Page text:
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The majority of farmers do not burn. They prefer to handle straw in other ways, for example, by tilling it into the soil, and by chopping and spreading the straw so it does not plug up seeding equipment. It has been estimated that in Manitoba, province-wide, only about five percent of producers burn unwanted straw.
Burning is one way to dispose of the straw left after harvest so fields can be made ready for seeding the following spring.
However, some farmers find it difficult to deal with straw in the normal ways. For example, a bumper crop can leave a tremendous amount of straw, which can be very difficult to work into the soil or spread evenly across the field. Rainy weather after harvest can leave fields too wet to till.
Burning straw is considered a low-cost solution alternative to tilling in the straw. Under such circumstances, farmers may feel they have no choice but to burn the straw.
When good growing conditions occur (plenty of moisture and heat), grain crops are heavier than usual, so plenty of straw can be left after harvest. As well, heavy summer rains can leave fields too wet to till (as was the case in 2004). A late harvest can further complicate matters, leaving less time for farmers to till their fields before freeze-up. With a late harvest season, farmers are often concerned that they will not be able to complete proper tillage operations in the fall. If producers are unable to complete tillage operations in the fall, seeding can be delayed in the spring, which has the potential to negatively impact the next season’s crop. As a result, many choose burning as a residue management option.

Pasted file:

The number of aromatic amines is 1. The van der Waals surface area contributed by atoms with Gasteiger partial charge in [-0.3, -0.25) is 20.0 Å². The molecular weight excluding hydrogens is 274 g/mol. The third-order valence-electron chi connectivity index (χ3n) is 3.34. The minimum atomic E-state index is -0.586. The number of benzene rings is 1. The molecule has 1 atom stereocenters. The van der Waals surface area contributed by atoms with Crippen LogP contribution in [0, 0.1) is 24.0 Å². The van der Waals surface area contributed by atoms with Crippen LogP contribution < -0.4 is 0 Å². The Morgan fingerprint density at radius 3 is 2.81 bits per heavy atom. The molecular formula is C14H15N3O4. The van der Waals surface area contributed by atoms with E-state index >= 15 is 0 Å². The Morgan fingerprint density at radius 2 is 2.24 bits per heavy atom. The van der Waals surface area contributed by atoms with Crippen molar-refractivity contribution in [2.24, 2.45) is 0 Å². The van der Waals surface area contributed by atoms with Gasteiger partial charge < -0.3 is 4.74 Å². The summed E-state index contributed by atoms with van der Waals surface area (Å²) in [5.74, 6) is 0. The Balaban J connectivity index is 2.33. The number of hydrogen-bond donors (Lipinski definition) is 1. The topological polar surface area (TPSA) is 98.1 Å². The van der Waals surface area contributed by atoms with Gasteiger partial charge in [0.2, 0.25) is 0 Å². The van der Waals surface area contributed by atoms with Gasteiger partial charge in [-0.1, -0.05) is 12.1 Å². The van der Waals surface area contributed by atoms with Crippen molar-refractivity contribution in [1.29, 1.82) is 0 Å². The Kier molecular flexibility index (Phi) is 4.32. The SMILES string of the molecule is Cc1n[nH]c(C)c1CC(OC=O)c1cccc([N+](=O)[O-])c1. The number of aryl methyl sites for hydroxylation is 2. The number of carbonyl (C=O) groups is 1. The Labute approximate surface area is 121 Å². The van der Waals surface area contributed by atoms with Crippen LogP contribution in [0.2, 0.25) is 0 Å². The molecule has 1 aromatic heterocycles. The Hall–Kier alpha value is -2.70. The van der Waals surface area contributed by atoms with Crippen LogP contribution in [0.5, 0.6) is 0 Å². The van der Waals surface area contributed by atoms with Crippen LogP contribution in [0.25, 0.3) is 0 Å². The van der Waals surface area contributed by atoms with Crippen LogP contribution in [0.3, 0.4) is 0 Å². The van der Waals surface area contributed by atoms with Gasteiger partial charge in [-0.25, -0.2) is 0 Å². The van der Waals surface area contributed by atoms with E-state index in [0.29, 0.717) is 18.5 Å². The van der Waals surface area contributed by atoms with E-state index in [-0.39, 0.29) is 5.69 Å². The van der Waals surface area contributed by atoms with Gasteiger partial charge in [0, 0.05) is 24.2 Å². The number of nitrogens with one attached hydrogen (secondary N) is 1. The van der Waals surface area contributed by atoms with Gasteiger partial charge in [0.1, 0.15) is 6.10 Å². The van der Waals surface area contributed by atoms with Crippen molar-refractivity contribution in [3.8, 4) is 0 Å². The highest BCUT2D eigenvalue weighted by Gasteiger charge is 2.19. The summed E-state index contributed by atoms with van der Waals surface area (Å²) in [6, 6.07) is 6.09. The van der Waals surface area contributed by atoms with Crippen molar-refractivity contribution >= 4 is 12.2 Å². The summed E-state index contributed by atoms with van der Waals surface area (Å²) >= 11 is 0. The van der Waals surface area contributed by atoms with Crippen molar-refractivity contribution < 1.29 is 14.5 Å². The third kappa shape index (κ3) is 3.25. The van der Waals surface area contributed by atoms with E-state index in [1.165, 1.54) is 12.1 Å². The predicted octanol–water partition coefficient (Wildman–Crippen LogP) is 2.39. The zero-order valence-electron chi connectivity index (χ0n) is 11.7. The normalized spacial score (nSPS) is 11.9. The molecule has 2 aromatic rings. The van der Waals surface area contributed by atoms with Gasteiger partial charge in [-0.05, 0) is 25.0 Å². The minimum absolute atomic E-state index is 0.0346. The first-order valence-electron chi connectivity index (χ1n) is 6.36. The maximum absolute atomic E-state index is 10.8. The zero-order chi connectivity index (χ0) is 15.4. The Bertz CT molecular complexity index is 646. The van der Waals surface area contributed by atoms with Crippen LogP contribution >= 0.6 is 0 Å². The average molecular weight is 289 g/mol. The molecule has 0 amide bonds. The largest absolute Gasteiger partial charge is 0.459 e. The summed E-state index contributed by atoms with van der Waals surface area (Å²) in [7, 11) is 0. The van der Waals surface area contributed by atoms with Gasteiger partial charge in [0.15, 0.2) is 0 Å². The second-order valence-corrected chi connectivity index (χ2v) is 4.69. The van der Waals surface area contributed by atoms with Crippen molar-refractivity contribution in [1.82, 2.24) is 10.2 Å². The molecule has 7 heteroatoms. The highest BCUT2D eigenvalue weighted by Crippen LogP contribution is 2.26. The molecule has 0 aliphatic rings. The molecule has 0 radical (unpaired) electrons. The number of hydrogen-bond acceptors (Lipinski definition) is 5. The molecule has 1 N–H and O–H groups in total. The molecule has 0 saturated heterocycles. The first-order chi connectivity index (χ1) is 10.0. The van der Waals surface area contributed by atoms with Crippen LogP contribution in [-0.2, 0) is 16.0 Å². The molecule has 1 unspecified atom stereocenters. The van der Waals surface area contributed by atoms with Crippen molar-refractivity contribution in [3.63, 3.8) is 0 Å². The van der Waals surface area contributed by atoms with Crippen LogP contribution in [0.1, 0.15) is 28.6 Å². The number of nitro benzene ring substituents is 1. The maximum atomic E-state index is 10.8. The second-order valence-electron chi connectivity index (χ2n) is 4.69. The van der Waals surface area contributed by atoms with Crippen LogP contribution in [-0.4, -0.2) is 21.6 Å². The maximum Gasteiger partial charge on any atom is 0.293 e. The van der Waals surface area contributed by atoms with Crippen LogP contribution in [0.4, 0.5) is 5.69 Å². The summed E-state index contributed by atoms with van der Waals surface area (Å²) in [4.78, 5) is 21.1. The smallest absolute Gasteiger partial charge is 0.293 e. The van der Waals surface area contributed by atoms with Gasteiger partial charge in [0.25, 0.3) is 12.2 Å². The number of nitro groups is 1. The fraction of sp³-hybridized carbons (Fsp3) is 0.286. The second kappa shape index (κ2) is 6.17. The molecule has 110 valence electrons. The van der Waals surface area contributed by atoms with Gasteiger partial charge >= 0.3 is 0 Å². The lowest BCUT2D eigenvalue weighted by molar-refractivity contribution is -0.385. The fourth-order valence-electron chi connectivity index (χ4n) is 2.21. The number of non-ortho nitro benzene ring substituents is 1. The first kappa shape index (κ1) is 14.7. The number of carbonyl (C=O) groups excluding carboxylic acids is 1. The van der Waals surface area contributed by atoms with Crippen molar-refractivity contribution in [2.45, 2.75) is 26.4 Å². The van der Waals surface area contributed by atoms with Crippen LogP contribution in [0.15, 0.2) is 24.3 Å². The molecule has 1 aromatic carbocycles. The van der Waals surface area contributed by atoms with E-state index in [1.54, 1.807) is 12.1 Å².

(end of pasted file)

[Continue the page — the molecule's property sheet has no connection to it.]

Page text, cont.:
In Manitoba, our crop production season is incredibly variable from one year to the next. For example, one year producers may have their crops seeded early and harvest may be well underway by mid-August. In other years crops may be seeded late or weather conditions may be such (cooler than normal temperatures), that harvest is delayed into late October and early November. This variability that exists within any growing season puts pressures on producers to complete their work as quickly as possible.
In some areas, soil has a high clay content. This type of soil is prone to drainage and compaction problems, which can make burning appear to be a more attractive option than tillage. Certain areas, such as the clay soils around Winnipeg, produce high yielding crops, which means a lot of straw is also produced. This makes it more difficult to incorporate the straw into the soil. For this reason, it has become a traditional practice for farmers to burn in some areas. New technology and innovations, however, can make it possible to incorporate all residue into the soil.